The franchisee will then have the opportunity to raise a formal dispute, which will effectively pause the termination for at least 28 days and until the mandatory part of the dispute resolution process is completed (see further below).

However, as long as the franchise agreement provides for it, franchisors may prevent the franchisee from operating the franchise in the interim. Franchisors will of course need to consider the application of the good faith obligation when exercising this right.

  • The Code now refers to an ‘ADR process’ – being mediation and conciliation – rather than just mediation. This is a subtle but potentially significant change;
  • Further, if a franchisor and franchisee have a dispute, they can agree to have it resolved by arbitration. This is a significant change which would result in binding decisions away from the courts;
  • Multi-franchisee mediation is now possible - meaning if two or more franchisees have similar disputes, they can:
    • discuss their disputes without being in breach of any confidentiality obligations in their franchise agreements; and
    • refer their disputes to a single mediation/conciliation.
What now?

Franchisors must update both their franchise agreements and disclosure documents, and add the key facts sheet to the suite as soon as possible.  If you’re unsure of your requirements, get in touch with Holman Webb’s Franchising & Retail Group, who can assist with all steps in this process.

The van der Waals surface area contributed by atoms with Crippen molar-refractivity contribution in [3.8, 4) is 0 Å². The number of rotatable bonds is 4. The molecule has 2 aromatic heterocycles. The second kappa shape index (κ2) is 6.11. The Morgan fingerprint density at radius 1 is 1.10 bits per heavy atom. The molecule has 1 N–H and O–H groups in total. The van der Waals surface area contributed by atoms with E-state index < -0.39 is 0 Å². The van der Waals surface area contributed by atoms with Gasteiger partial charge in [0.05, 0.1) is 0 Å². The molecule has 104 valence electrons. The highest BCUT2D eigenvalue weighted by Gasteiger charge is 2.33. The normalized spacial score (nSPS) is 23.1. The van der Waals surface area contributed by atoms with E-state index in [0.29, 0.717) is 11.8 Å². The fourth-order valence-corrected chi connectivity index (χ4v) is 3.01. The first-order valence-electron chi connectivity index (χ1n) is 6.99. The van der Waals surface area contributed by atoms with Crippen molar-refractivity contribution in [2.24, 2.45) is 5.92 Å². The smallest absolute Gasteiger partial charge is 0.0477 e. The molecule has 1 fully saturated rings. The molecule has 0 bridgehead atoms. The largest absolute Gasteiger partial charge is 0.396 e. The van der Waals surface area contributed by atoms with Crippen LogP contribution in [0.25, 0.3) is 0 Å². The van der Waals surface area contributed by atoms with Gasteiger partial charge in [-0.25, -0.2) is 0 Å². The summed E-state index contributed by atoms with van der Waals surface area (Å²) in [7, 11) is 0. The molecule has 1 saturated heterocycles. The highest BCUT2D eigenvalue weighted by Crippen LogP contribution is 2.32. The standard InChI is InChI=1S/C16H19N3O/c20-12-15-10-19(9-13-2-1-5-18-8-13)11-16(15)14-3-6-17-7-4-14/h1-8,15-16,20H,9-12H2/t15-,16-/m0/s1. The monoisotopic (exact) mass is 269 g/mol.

Franchisors must also significantly change some operational matters, for example:

  • procedures surrounding immediate termination;
  • issue of leases;
  • costs of preparing documents; and
  • how requests for early termination are handled.

Franchisors will also need to consider whether changes are needed to their arrangements with third parties.  For example - landlords and/or network suppliers generally want lease/supply incentives to be kept confidential, but the changes to the Code require them to be disclosed to franchisees in some circumstances.

Franchisees must also become familiar with the changes to ensure that they are receiving the information they are entitled to.

Franchisees selling their business should pay particular attention to the cooling off period that now applies to them, as well as the goodwill section of the disclosure document. Franchisees will now have more information than ever when entering into a franchise agreement, and they should use it to make an informed choice before entering into a franchise.

If you have a query relating to any of the information in this article, or you would like to discuss how these changes to the Franchising Code of Conduct are set to impact your business, please get in touch with Holman Webb’s Franchising & Retail Group today.